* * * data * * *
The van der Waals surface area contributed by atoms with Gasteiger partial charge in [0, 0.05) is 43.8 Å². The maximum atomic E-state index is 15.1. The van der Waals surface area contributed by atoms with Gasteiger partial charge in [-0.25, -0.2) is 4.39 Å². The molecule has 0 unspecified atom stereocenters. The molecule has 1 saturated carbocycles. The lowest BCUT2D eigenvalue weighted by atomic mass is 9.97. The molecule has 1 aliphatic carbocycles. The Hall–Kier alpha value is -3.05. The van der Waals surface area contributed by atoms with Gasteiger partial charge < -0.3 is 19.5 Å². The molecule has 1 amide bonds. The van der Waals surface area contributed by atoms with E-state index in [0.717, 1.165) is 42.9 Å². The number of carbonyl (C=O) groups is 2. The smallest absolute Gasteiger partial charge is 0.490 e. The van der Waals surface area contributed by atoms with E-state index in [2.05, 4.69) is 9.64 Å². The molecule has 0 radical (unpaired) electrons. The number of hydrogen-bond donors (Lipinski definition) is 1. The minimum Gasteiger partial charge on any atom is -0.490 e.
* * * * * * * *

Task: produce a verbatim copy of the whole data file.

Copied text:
The van der Waals surface area contributed by atoms with Gasteiger partial charge in [0, 0.05) is 43.8 Å². The maximum atomic E-state index is 15.1. The van der Waals surface area contributed by atoms with Gasteiger partial charge in [-0.25, -0.2) is 4.39 Å². The molecule has 0 unspecified atom stereocenters. The molecule has 1 saturated carbocycles. The lowest BCUT2D eigenvalue weighted by atomic mass is 9.97. The molecule has 1 aliphatic carbocycles. The Hall–Kier alpha value is -3.05. The van der Waals surface area contributed by atoms with Gasteiger partial charge < -0.3 is 19.5 Å². The molecule has 1 amide bonds. The van der Waals surface area contributed by atoms with E-state index in [0.717, 1.165) is 42.9 Å². The number of carbonyl (C=O) groups is 2. The smallest absolute Gasteiger partial charge is 0.490 e. The van der Waals surface area contributed by atoms with E-state index in [2.05, 4.69) is 9.64 Å². The molecule has 0 radical (unpaired) electrons. The number of hydrogen-bond donors (Lipinski definition) is 1. The minimum Gasteiger partial charge on any atom is -0.490 e.